So…. do you like my postcard? I got it years ago in Stratford-upon-Avon, birthplace of the bard himself.
I’ve been struggling with what to write here lately, as I haven’t been feeling the least bit amusing or entertaining. Do I write about the 20 pounds of “sad” I’ve gained? (No, eating chocolate and cookies does not solve homesickness.) Do I write about wanting to go home? About the house we are negotiating to sell to our current tenants, who won’t qualify for a mortgage until next year? Or about my husband potentially working in New York City for anywhere from 6 months to the next 2 years? Or about my lack of job and desperate need for more friends?
See why I haven’t written? The last few months haven’t been great, and I’ve felt very lonely. It’s a hard place to be. I realized just before Christmas that the kids are settled into their new schools, they’re thriving and happy. My husband is settled in his new job and he’s happy and challenged as well. He’s also away 12 to 14 hours a day, and I’m here, wondering what to do with my life. I’m trying to figure it out. The positive: I’ve achieved one thing in the last 18 or so months in getting the kids and my husband settled, but what about me?
This morning I read a blog post by another expat; she’s from the UK and now lives in South Africa, and I have to say, her feelings are so similar to my own it’s a relief. She’s spent the last two years feeling like a failure, out of her element, missing her family, without a job. She sounds a lot like me. She says, in fact, exactly this:
“I’m NOT fullfilled, I’m NOT happy, I’ve talked about depression and all the other crap that goes with being an #expat.
It’s NOT just me, I’ve reached out to 100′s of expats online, via groups (face to face meetings) and it doesn’t matter if you’re from the UK living in South Africa (me), Japan, Saudi, USA or from any other country living anywhere else. It’s bloody hard work being an expat.
Lonely, alien, frustrating, well you’d expect that wouldn’t you for the first few months, maybe even a year, But, 2 years on? come on someone please slap me with a wet fish, wake me up, give me Dorothy’s red slippers and wave your wand and send me home please.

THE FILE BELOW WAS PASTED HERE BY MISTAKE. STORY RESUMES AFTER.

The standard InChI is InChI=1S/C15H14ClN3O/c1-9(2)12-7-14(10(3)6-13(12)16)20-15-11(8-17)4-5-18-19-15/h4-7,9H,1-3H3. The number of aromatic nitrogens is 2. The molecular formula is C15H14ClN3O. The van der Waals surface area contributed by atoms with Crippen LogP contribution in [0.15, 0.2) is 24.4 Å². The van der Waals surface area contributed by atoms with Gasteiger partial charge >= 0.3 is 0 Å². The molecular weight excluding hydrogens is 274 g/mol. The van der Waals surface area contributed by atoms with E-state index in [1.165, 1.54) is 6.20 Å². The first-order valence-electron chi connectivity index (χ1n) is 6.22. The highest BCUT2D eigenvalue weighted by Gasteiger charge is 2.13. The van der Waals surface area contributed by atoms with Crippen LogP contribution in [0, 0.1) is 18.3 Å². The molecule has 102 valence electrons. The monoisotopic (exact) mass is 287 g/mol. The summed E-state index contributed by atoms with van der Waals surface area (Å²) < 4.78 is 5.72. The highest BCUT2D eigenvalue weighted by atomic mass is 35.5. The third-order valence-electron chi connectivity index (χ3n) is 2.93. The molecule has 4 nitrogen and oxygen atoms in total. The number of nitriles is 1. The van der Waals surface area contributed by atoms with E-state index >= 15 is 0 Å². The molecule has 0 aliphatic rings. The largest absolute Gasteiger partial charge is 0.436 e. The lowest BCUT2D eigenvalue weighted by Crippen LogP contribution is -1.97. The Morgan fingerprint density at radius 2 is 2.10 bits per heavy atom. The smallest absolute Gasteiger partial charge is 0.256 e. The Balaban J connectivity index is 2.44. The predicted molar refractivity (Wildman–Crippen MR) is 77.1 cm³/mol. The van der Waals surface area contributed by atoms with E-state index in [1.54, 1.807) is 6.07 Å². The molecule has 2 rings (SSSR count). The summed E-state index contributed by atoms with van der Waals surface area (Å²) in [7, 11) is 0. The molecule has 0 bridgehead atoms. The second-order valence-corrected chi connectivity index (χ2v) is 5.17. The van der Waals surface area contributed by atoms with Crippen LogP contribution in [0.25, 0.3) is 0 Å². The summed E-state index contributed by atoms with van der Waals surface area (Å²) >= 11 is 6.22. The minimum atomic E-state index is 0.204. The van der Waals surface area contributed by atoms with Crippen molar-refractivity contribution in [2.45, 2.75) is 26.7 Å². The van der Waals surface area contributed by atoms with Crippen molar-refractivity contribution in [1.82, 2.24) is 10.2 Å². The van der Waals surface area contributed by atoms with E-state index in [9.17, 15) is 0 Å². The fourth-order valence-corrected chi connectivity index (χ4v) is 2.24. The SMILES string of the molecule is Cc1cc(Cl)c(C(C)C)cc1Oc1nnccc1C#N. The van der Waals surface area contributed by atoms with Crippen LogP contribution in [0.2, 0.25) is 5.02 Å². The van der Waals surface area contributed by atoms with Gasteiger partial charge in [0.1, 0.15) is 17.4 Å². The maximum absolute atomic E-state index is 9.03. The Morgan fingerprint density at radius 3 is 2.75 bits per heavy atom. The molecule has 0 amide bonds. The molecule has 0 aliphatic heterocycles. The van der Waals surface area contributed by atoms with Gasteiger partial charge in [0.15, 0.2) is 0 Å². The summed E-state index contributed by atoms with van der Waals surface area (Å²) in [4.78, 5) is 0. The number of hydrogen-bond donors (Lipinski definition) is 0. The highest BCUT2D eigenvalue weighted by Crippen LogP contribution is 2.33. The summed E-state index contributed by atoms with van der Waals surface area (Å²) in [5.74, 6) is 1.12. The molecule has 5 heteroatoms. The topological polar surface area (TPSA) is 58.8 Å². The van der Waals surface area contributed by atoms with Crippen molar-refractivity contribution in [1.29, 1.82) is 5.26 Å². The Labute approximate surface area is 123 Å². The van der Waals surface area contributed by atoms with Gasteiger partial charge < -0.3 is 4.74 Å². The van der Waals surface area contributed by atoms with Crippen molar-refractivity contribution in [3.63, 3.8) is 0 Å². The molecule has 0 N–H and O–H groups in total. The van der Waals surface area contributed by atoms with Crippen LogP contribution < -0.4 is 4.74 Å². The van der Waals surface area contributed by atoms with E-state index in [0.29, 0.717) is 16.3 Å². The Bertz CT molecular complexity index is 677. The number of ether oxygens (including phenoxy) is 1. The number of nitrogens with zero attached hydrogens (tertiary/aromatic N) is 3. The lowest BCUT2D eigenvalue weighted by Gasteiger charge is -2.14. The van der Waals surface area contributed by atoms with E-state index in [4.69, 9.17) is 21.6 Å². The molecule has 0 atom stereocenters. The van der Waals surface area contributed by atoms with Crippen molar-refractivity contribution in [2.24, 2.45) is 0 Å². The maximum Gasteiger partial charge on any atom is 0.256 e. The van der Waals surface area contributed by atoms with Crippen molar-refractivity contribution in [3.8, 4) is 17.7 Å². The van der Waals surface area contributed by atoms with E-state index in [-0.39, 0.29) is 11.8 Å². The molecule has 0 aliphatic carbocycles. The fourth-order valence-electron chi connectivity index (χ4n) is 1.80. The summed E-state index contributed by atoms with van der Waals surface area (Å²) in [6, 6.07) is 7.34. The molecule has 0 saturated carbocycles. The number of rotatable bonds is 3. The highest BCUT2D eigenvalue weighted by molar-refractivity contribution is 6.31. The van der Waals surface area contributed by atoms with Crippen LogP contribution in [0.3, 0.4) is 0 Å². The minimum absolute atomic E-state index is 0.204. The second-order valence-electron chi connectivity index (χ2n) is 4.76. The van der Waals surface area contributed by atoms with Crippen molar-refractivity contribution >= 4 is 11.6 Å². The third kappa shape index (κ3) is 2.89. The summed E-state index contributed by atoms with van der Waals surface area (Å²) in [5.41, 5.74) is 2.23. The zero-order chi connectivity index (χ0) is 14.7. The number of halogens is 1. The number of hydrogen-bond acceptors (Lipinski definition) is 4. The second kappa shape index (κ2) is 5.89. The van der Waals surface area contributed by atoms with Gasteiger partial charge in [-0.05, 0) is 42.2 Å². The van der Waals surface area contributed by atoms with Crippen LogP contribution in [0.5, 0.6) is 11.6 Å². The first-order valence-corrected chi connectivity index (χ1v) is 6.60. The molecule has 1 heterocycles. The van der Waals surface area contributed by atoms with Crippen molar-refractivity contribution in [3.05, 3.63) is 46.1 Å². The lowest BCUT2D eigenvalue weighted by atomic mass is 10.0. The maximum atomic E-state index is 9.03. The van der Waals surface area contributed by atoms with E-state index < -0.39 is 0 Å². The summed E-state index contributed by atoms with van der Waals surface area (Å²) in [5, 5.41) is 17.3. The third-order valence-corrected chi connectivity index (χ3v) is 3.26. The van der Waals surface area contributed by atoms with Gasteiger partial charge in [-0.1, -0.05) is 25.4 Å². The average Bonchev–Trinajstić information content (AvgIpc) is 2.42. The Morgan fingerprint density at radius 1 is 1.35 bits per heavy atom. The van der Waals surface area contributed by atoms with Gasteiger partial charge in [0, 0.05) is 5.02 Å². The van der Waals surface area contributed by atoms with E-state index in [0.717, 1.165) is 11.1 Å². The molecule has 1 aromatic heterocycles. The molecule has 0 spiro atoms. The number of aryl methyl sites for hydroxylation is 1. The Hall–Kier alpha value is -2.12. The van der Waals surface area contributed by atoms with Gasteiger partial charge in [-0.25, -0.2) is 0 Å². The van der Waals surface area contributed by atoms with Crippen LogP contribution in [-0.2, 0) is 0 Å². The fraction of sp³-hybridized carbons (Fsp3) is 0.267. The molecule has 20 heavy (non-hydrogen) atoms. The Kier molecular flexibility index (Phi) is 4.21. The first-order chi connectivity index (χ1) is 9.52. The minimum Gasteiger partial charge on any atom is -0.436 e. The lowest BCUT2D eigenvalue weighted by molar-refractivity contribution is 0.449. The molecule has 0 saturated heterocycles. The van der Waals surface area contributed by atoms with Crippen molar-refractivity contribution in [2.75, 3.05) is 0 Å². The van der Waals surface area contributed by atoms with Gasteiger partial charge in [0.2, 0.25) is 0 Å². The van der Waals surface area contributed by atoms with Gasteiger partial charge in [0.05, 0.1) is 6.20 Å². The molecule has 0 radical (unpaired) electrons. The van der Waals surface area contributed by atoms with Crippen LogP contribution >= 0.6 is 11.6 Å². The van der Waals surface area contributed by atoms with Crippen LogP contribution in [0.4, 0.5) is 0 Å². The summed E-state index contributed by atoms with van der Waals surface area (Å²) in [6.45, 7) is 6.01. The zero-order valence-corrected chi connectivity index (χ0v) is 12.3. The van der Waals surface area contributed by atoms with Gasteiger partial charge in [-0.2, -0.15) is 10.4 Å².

But home is where now? I’ve lost friends, people lose interest. They think you are living in Paradise, but they forget you still have the same struggles, health, finances, kids, education etc, etc. But they don’t see the other issues you have of not knowing a single person, not being able to get in the car and popping round to see your mum, not knowing how anything works. It’s not as if you can ask someone to recommend where you buy your car tax from when it’s called something completely different.”
Yep. Exactly. Moving 3,500 miles away from “home” is a loss. Some (most) days I feel like I have given up everything in my life, and while that’s not exactly true, as someone wise once said to me: “You’re allowed to feel your feelings.” I’m grieving for what was and trying to come to grips with what is. And even though I speak the same language (more or less) as the British, this isn’t home. Everything is different. Someone said to my husband the other day, “You’re living the dream.” Meaning, working in London and living on a farm in the country.
Erm, yeah. On a good day, I’d say in response to that, “I’m living the reality.” On a bad day, “I’m living the nightmare.” Isolated? Yep. Unsure? Yep. Don’t know why the other mothers almost never talk to me at the school gates? Well… I’ve found people in the southeast of England aren’t all that friendly. Some are, to be fair, but I’ve gone from a dozen or more people to talk to at school pick up and drop off to … the occasional one or two. Overwhelmed? Completely. Just because I speak the same language doesn’t mean anything about this has been easy.
It’s exhausting, quite honestly, and while we’ve had experiences that remind me why we moved, I’m still on the side of, “Let’s go home now.” Will it get better? Sure. Will England ever be home? Stick with me, and maybe one day I’ll know.